Edinburgh suffered 11 plagues in total, however, the worst was that of 1645. The sick were quarantined. It was required to hang a white flag on the door to notify the town hall. Then they received food and medical care. If they were seriously ill, they were quarantined outside the city.
The Real Mary King’s Close tour takes you to a room where you can see a sick family. There was a woman with two children suffering from pneumonic plague or black plague that attacked the lungs causing internal bleeding. As a result, blood rises to the surface of the skin and people looked black, hence the name. If you were infected with this disease you had very little chance of survival.
Bubonic plague produced bulbs in the glands. Dr. George Rae was hired by the city council to treat the sick. His job was to cut the bulbs, remove the pus and cauterize the wound with a hot metal. It was a rather barbaric mechanism, but it saved many lives. If you survived the operation, the chances of recovery were much higher than those who had the black plague.
His unusual dress was to protect himself from invisible creatures called “miasmas” that were scattered in the air by bad smells. The suit, boots and gloves were made of leather because it was the hardest material. In addition, he had a crow-shaped mask filled with herbs to get out the bad smells. Of course, the “miasmas” do not exist, but without knowing Dr. George Rae did everything right. The suit protected him from fleas and the mask prevented him from getting the pneumonic plague. After treating people, they burned the belongings of the sick, killing fleas and driving away rats. This was the last plague in Edinburgh.
As a reward for his service, Dr. George Rae was promised a payment of £ 1,200 per year. But the Edinburgh city council never thought he would survive. As we know, he emerged victorious and had to fight for 10 years until he was paid.
The end of Mary King’s Close
In 1750, Mary King’s Close was quite deteriorated, as were most of the other alleys. People wanted a closed and roofed market to be able to exchange. Originally, they had an outdoor market called Mercat Cross. Beginning in 1753, all those who lived in Mary King’s Close and the other alleys were taken out and compensated. They passed a law that made it illegal to live underground. However, you could continue in the area if you had a business.
It was cheaper and faster to maintain the underground structures, otherwise they would have had to cover everything with stone. The roofs of the alleys were reinforced with concrete in 1753. The new market became the City Hall of Edinburgh. Another part of Mary King’s Close remained open. In 1897 the city hall extension was built on Cockburn Street, completely closing the area. Its last resident was evacuated in 1902, but we couldn’t enter his house because the wallpaper has arsenic.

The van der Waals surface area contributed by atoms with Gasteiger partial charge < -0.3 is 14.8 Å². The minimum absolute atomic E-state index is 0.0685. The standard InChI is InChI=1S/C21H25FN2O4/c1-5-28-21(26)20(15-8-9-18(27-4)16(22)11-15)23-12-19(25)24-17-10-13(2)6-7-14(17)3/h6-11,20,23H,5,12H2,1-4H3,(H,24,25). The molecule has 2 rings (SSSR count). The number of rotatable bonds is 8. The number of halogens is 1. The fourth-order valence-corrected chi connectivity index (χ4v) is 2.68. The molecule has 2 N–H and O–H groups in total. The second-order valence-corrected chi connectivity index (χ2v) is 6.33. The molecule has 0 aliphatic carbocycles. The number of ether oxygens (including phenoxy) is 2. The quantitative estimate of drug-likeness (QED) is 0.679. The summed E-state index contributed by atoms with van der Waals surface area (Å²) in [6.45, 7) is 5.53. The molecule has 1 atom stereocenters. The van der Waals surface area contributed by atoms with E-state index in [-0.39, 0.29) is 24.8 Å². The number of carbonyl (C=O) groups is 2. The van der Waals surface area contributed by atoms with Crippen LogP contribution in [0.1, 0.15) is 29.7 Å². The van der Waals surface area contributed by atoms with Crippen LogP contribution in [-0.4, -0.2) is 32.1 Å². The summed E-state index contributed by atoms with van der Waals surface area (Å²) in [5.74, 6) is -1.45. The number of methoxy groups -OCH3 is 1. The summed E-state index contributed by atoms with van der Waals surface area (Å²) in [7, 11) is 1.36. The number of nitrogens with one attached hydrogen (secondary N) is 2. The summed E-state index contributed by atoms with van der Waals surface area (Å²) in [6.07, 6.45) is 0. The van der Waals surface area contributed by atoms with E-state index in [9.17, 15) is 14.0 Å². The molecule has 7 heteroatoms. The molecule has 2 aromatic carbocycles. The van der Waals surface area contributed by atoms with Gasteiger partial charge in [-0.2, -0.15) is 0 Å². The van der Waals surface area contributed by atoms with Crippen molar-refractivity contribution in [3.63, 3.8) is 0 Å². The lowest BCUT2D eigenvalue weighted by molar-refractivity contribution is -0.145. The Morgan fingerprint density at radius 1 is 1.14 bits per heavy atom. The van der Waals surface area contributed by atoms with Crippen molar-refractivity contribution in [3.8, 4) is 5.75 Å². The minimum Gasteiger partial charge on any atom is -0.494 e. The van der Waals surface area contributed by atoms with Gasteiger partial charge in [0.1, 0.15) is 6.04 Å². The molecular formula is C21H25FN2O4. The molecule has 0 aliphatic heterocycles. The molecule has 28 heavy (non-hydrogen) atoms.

In 1938 they transformed the area into a refuge for World War II. After this only the people of the town hall could enter. Tours began in 1980. The “old city of Edinburgh” visible today is a reconstruction of the 1800s. Only about six houses remain from the 16th century.
It is said that Mary King’s Close is one of the most haunted places in all of Scotland. This is due to a man who wrote a book of horror stories called “The Invisible World of Satan to be Discovered.” People were losing faith after the plague and he wanted them to return to church. Our guide told us the story of a couple who received visits from spirits.
We visited a house of a wealthy middle class family. The walls still retain a floral motif after 400 years. In 1992 this house was visited by Aiko Gibo, a Japanese medium, who was filming a documentary of paranormal activities. She felt sadness in a room in the house and then saw a little girl named Annie who said she had no one to play with. She went to buy a doll (Scottish Barbie) in the Royal Mile and brought it back. Then she felt that there was no more sadness. Unfortunately, someone stole this original doll in April 2019. People around the world leave toys that are donated to the Children’s Hospital.
Would you dare to visit Mary King’s Close and see the original city of Edinburgh?